Direct mail is widely-viewed as one of the original forms of marketing. For over sixty years, marketers have enjoyed huge success with this simple, yet effective form of communication. However, the rise of digital technology has heralded an array of new methods, leading some people to question how much longer direct mail will form part of the mix.
So why, in this day and age of digitally-innovative forms of promotion, should direct mail still be taken seriously?
Carpet bombing and the Dot.com bubble
The use of direct mail for marketing purposes was groundbreaking, enabling companies to communicate with their customers beyond the confines of an office or store. However, the extremely high volume of direct mail marketing in the 90s earned it the negative terms ‘carpet bombing’ and ‘junk mail’. People would return from holiday and struggle to open their front doors due to the sheer volume of promotional collateral piled up in their hallways.
Whilst direct mail has learnt from its mistakes and grown to become a medium that is much more refined, the problem of excessive volume is now plaguing the digital marketing industry. Regardless of how sophisticated digital communication methods have become, content inevitably becomes ineffective if it is not targeted at the appropriate recipients. According to CMO.com, 75 per cent of consumers get frustrated when offers, ads and promotions have nothing to do with their interests. Given that people are increasingly setting up ad-blockers and ignoring promotional emails, it has never been more important to carefully personalise content and only target individuals most likely to be interested in your proposition. Direct mail certainly leads the way in terms of its ability to deliver relevant, timely, and highly personal content to consumers.
The capabilities of direct mail
The success of direct mail marketing has exceeded most people’s expectations. The latest Advertising Association/Warc Expenditure Report states that direct mail is still one of the largest ad channels in the UK and continues to bring in well above £1bn annually. Direct mail marketing is just as effective as it ever was, if not more so thanks to more sophisticated forms of customer data analysis, enabling brands to target customers more effectively.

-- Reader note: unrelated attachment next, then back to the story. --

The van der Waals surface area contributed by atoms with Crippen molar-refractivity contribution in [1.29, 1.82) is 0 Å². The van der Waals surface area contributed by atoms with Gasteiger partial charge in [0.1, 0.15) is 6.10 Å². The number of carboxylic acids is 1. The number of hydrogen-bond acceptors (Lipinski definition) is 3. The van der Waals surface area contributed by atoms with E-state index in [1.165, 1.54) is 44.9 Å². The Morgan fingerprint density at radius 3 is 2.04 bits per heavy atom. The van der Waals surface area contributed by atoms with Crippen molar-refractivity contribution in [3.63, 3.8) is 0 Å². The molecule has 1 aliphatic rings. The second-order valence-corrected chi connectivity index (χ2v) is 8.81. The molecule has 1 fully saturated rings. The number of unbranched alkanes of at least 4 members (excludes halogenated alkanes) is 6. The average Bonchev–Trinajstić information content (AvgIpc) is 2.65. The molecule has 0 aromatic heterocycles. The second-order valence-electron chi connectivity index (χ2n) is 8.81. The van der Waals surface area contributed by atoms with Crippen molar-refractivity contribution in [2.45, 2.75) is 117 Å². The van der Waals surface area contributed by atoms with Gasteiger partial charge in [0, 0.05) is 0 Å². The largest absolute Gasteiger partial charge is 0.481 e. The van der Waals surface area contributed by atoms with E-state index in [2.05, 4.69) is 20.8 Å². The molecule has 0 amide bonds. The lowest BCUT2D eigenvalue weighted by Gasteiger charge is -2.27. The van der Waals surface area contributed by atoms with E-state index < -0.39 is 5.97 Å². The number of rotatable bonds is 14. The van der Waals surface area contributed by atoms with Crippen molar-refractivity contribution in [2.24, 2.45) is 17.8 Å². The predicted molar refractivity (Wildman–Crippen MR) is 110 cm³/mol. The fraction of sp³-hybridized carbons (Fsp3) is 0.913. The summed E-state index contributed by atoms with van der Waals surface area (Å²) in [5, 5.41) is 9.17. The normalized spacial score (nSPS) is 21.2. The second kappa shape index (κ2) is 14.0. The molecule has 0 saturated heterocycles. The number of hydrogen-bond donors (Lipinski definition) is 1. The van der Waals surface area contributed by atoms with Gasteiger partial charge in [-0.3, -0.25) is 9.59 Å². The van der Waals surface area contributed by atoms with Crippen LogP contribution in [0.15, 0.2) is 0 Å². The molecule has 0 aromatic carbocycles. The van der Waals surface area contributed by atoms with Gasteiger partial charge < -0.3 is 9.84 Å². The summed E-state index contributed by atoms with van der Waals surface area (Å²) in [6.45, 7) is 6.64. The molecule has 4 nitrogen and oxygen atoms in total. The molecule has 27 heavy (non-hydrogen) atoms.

Direct mail has stood the test of time because it engenders trust; it feels more thoughtful, personal, non-intrusive and authentic. For older generations, direct mail is a reassuringly tangible form of communication. On the other hand, direct mail for younger people is something of a novelty; they rarely receive post, making them more likely to pay attention to it. According to a Royal Mail MarketReach report, young people are 18 per cent more likely than the general population to welcome direct mail, and 32 per cent more likely to find it memorable.
Direct mail can also be used to bridge offline and online marketing methods in order to provide a diverse communications strategy and cater to a modern, digitally-savvy audience. For example, marketers can ensure that direct mail contains information such as QR codes that draw customers back to company websites.
Data is key to the long-term success of a company’s marketing strategy. Neither online nor offline marketing methods would be nearly as successful if businesses did not analyse customer data and use it to understand those they are targeting. The shrewd use of data has revolutionised direct mail in the last two decades by enabling businesses to deliver content with the right message, at the right time, to the right individual. It is this that has made it one of the most enduringly successful forms of marketing to date. And with the increasing volumes of data available today, the capabilities of direct mail will only get stronger and more effective.
Mark Roy is founder and Chairman of REaD Group, the UK’s largest independent data group. Over the course of his career, Mark has transformed the marketing industry by pioneering data suppression and data cleanliness, as well as introducing industry-defining products including The Gone Away Suppression File (GAS), The Bereavement Register, Qinetic and The Oracle.